• 37
    Rowan & Martin's Laugh-In

    Rowan & Martin's Laugh-In

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    NBC (ended 1973)
    Rowan & Martin's Laugh-In turned out to be one of the most successful mid-season replacements, ranking right up there withAll in the Family and it was just as controversial. This memorable variety show that gave us such memorable sayings like "very interesting", "ring my chimes", "look that up in your Funk and Wagnalls", "sock it to me", "You bet your Sweet Bippy", "Here Comes The Judge!", "Its Time to Say Goodnight Dick", as well as many others, proved to be unlike any variety show that ever graced television. Hosted by Dan Rowan and Dick Martin, this unique variety show was a fast moving barage of jokes, one-liners, running skits, musical numbers as well as making fun of social and political issues of the late 1960's. It was the group of regulars, particularly those from 1968-1970, that made it memorable. Gary Owens, Judy Carne, Arte Johnson, Ruth Buzzi, Alan Sues, Goldie Hawn, Chelsea Brown, Henry Gibson and Jo Anne Worley seemed to make the most lasting impressions with viewers. Lily Tomlin joined the cast in 1970 at a point when most of these original regulars were leaving. Gary Owens was the announcer, Judy Carne was the "Sock it to Me" girl, Arte Johnson frequently portrayed the German soldier who spouted "very interesting" or the dirty old man that would annoy the frumpy Gladys played by Ruth Buzzi. Goldie Hawn was the blonde dingbat and Chelsea Brown was the only black female who was later replaced by Teresa Graves. Henry Gibson usually recited poetry and Jo Anne Worley usually was seen singing with her loud voice. In 1970, most of the originals left the series and the ratings began to slowly drop. Lily Tomlin was hired and instantly her characters began to energize an already sagging show. Ernestine, the wacky telephone operator was probably the most popular. The final season, had almost a totally new set of regulars with the exception of Ruth Buzzi and Gary Owens. Lily Tomlin was seen occasionally on account of the fact that she was planning on leaving the show. The series ended in 1973. In 1993, NBC aired a 25th Anniversary Special that garnered fantastic ratings and prompted two more specials to air, one in December 1993 and one in February of 1994. NBC Broadcast History January 1968-May 1973-----Mondays----8:00 p.m. For the first time since it originally aired, Rowan & Martin's Laugh-In was seen in its original hour-long episodes on the cable network Trio. Previously, the series had been shown on Nick at Nite but only as edited half-hour episodes. Also, on the Comedy Network in Canada, There is a Valentines Day Special and periodically the 25th anniversary special is repeated on that channel.moreless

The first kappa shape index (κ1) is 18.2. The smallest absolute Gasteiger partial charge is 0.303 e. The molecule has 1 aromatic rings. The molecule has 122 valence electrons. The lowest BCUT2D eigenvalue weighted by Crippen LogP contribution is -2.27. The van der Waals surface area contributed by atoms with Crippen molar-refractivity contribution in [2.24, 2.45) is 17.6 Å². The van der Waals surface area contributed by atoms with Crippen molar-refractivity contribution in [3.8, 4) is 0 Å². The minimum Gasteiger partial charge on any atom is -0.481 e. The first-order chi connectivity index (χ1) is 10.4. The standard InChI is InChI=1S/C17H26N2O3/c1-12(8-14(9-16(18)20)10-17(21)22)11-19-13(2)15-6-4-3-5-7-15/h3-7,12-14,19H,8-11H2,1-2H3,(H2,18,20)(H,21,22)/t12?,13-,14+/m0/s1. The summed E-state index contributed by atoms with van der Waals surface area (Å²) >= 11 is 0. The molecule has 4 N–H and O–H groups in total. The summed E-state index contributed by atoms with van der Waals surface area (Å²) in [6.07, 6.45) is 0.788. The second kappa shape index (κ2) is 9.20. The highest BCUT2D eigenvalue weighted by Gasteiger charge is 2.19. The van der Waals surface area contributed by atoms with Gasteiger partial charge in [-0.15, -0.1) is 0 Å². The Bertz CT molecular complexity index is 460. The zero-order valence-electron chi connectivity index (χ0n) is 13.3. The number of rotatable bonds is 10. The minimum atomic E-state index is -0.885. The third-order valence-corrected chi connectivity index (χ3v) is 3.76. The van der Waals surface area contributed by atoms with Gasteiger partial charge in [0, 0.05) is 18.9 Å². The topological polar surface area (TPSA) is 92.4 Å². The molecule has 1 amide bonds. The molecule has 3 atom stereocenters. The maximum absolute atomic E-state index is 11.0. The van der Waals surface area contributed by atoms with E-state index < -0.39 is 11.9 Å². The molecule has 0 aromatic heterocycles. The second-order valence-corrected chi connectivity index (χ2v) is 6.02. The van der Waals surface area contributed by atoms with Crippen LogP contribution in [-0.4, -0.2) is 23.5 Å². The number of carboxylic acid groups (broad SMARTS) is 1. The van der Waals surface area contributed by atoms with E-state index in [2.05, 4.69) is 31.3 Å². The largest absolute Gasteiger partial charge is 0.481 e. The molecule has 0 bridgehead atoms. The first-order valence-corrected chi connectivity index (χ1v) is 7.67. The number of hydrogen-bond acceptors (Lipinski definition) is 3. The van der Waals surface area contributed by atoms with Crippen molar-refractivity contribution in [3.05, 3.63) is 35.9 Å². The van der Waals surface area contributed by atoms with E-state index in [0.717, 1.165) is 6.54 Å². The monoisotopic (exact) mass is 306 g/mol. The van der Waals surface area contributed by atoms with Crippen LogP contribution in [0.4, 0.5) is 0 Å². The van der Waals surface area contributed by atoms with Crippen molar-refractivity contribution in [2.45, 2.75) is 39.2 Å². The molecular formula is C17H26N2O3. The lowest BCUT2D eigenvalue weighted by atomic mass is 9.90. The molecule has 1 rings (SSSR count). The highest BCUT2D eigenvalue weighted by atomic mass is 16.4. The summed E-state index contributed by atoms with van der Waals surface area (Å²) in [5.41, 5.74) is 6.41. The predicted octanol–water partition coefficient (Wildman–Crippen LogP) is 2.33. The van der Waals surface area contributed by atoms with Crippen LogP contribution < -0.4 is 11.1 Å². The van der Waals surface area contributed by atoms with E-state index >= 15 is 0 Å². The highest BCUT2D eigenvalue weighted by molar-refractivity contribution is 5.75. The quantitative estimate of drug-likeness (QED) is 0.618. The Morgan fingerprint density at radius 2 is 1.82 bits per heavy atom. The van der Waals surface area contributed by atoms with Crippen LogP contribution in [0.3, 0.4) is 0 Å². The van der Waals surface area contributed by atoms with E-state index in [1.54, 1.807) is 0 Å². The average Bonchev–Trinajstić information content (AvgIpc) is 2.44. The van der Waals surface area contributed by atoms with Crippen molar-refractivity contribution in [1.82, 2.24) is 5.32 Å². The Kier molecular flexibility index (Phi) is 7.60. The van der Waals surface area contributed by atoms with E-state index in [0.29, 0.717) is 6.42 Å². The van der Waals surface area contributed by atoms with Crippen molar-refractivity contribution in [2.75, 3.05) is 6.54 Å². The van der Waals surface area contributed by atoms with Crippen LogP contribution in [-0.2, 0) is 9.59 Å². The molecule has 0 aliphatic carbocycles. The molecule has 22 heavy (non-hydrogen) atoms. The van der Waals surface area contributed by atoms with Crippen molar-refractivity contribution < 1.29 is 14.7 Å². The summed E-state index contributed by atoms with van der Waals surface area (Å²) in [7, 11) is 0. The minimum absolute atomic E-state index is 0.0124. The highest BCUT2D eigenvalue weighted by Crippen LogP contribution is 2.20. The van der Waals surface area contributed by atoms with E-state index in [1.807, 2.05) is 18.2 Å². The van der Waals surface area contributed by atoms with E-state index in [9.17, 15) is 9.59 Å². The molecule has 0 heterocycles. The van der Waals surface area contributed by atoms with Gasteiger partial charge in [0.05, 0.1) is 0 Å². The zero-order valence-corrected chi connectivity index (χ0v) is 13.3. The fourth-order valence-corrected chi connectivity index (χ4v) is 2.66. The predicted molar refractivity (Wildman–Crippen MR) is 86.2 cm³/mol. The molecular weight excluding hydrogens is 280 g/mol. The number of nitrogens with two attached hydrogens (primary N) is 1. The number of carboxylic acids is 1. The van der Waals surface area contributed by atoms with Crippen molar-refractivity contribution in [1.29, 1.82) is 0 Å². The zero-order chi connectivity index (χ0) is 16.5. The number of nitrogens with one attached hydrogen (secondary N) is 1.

• 38
    B.J. and the Bear

    B.J. and the Bear

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    NBC (ended 1981)